Kiran Gandhi toured as a drummer for M.I.A. and Thievery Corporation, received her MBA from Harvard Business School and, most recently, ran 26.2 miles with her period, bleeding uninhibited the whole way.
In an interview with Cosmopolitan, Gandhi says she trained for a year leading up to the April marathon but took breaks while menstruating.
So, when the day of the marathon arrived and coincided perfectly with her time of the month, the 26-year-old had a decision to make.
They tell you that for men, their nipples will bleed because of the chafing between their shirts and their skin. I worried that a tampon might have the same effect… Last year, my friend had run expecting to get her period. She actually put a little tampon inside her bra just in case she got her period. By doing that, to this day, she has a little scar on her breast because the tampon caused her to chafe. That also made me not want to run with a tampon.
Concerned more with her own well-being than the opinions of strangers, Gandhi chose to run free and allow the experience to liberate her.
Once I started bleeding, I felt kind of like, 'Yeah! F*ck you!' I felt very empowered by that. I did.
Gandhi powered through without letting anything -- including her nerves over passing her father and brother and an encounter with a fellow runner who commented on her bleeding -- keep her from finishing the race.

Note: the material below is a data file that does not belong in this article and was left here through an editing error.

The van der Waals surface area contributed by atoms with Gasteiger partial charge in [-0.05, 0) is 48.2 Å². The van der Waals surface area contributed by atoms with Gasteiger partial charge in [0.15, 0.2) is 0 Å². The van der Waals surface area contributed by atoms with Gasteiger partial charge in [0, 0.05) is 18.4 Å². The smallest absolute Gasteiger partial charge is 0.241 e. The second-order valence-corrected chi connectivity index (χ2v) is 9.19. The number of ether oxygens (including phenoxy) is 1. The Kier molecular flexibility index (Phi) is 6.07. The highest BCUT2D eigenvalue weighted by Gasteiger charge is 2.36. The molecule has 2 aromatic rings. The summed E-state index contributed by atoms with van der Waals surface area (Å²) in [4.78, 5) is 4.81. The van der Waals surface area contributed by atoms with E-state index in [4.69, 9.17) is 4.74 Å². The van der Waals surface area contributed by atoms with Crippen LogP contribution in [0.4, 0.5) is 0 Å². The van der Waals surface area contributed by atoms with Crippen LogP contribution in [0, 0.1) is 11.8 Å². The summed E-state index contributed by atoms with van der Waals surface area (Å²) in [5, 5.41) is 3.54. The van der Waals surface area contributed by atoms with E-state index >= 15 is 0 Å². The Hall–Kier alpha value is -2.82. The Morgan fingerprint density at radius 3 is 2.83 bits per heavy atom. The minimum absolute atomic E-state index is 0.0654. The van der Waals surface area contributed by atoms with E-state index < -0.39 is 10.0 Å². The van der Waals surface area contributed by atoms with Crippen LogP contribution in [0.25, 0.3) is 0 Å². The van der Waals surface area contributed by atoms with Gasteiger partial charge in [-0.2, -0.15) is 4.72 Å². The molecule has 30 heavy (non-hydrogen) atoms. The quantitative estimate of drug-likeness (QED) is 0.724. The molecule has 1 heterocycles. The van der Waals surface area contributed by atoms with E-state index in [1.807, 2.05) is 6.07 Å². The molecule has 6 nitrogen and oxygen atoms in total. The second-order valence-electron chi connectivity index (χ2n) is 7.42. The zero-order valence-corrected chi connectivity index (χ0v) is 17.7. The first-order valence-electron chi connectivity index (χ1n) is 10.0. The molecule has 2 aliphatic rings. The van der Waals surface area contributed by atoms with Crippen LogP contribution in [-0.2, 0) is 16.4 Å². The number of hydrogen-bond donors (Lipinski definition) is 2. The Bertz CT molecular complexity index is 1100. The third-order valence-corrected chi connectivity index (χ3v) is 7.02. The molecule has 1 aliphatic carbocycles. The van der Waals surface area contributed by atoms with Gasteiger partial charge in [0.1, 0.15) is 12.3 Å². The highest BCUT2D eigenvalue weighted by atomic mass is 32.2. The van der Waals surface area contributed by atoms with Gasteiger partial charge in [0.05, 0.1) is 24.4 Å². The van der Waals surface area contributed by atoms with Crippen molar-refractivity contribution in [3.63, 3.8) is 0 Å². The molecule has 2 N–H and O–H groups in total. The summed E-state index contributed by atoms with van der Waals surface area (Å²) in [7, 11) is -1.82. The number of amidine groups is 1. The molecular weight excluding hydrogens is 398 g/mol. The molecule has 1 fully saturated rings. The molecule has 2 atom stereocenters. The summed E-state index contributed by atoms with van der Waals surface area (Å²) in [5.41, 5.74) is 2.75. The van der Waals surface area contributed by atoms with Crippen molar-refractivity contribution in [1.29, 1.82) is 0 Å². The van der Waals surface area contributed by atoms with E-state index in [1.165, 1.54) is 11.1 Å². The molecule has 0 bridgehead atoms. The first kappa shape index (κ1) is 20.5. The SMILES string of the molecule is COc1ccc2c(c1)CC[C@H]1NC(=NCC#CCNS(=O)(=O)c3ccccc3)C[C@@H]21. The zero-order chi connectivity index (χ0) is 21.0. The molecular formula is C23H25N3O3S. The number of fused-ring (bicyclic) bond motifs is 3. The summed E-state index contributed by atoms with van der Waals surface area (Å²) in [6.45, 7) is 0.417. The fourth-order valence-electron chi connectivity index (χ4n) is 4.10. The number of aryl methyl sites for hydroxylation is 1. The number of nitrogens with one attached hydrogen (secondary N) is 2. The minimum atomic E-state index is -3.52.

She focused on the fact that she was running to benefit breast cancer research and hoped others would focus on that, too.
Her family remained supportive, and the run destigmatized a monthly occurrence for Gandhi and, hopefully, for those who witnessed her decision.
When push comes to shove, all this cleaning that we do, all this shame that women feel, it doesn't matter… Instead of men getting grossed out by it or women being grossed out by their own bodies, we should move away from that.
The marathon initiate hopes not to belittle the experience of menstruation but normalize it as a shameless routine.
For Gandhi, the marathon gave her a taste of the support and rational thinking both genders can use to better understand the small battle women face, seemingly unfazed, every month.
Men and women alike, they get it. That is my favorite part about this whole thing, that people are remembering that women have this thing that they have to deal with. For some people, it isn't a big deal, and for other people, it is. It's amazing that every month, they clean it up, and every month, they act like they aren't in pain when they are. That's a big f*cking deal.
Gandhi has not decided whether she will be running another marathon any time soon, but surely she can take comfort knowing her first attempt was a win for women everywhere.